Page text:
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Quantum Mechanics - quick question about probability

  • Thread starter imagemania
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  • #1
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Quantum - probability in a state
I have an eigenvalue (d) and i need to find the probability of it in a state k.

What is the equation?
<k|d|k> ?

I have spent some thought on this and it seems to simple.

thanks
 

Answers and Replies

  • #2
Fredrik
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Note that <k|d|k>=d<k|k>=d.

I'm not sure what the exact question is. I'm guessing that what you have in mind is that the state preparation procedure has put the system in state |k>, that you're going to measure an observable D, and that d is an eigenvalue of D with a 1-dimensional eigenspace. Then the probability that the result of the D measurement will be d is ##|\langle d|k\rangle|^2##, where |d> is a normalized eigenstate of D with eigenvalue d.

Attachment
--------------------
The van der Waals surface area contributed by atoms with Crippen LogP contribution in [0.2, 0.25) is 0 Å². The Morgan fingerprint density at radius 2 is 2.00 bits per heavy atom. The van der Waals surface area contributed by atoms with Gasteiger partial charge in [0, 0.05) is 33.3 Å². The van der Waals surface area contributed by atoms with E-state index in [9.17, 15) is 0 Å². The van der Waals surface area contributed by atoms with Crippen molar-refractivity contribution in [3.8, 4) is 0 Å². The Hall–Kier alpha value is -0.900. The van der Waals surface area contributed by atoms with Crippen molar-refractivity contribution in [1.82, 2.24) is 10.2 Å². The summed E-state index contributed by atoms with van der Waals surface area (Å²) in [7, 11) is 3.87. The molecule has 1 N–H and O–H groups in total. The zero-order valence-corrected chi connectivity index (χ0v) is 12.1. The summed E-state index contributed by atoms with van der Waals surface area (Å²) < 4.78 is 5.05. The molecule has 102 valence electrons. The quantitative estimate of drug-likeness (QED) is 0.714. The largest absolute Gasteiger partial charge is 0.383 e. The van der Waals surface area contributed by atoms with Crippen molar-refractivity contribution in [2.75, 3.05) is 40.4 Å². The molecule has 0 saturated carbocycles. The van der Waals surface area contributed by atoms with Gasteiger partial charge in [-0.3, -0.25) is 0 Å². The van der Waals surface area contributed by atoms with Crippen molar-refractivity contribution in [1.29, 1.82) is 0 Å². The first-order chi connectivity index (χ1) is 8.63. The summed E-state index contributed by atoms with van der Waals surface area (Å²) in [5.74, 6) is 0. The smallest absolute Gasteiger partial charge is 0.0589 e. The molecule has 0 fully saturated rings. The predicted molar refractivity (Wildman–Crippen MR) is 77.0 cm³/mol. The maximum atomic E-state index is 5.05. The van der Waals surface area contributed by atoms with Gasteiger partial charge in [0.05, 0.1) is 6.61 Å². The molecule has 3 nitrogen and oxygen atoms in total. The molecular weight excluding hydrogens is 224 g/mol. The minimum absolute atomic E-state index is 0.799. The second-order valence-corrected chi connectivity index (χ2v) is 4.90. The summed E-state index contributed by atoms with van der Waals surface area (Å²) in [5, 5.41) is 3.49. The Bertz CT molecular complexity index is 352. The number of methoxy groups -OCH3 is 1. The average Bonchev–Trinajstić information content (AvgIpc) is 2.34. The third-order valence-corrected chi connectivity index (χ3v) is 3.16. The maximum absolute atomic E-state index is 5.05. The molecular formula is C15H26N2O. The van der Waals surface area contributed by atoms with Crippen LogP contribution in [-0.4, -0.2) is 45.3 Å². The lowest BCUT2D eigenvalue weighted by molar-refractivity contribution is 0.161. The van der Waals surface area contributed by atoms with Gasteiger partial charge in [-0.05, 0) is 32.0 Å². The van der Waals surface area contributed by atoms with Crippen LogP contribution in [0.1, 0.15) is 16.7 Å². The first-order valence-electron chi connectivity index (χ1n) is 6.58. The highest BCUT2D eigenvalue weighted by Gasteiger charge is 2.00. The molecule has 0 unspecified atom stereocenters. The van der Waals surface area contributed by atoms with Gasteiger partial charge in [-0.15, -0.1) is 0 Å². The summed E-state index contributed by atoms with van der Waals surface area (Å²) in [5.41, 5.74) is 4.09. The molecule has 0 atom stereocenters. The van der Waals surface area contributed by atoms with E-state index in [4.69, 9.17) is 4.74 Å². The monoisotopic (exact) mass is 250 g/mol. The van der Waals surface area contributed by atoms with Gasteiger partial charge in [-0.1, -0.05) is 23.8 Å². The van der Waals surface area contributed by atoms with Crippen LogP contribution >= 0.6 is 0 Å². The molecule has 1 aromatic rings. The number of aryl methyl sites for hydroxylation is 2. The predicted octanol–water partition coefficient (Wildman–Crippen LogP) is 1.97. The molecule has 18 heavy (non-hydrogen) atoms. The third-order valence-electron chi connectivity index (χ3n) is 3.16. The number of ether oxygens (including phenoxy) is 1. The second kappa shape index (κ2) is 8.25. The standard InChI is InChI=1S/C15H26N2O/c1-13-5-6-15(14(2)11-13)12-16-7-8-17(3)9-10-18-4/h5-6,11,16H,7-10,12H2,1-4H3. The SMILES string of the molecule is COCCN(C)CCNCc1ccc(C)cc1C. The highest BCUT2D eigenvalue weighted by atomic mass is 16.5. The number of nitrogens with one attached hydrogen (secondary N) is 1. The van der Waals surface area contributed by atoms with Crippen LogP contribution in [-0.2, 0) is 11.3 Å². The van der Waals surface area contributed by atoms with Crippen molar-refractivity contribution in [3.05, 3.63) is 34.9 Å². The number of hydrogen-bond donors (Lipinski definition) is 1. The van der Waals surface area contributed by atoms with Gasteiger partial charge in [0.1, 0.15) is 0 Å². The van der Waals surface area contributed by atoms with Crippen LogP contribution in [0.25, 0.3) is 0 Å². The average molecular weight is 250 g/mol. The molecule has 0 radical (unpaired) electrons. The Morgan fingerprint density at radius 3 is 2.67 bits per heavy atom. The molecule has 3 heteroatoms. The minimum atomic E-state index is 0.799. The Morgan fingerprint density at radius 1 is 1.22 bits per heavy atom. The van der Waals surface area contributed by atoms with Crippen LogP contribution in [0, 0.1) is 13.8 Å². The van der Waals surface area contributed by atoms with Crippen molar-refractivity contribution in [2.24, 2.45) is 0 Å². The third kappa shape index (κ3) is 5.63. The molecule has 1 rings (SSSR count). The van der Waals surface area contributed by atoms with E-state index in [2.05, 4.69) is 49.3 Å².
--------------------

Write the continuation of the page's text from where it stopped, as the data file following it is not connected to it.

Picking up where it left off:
<k|D|k> is the average value you will get if you do this measurement on many identically prepared systems.
 
  • #3
If you have a state |k> then you want to take the inner product with the eigenbra <d|

If you expand |k> in d eigens then
|k> = <d|k>|d>
(Sum over d)

So <d|k> is the expansion coefficient for |d> or how much |d> is in |k> eg, it is the 'probability' of |k> as being in the eigenstate |d>

Taking the inner product with your chosen <d'| gives

<d'|k> = <d|k><d'|d>
<d'|k> = <d'|k>
(Sum over d)

This happens since the eigenstates are orthogonal (I'm assuming they're orthogonal)
The probability is then |<d'|k>|^2

Do you understand what I have done here?
 

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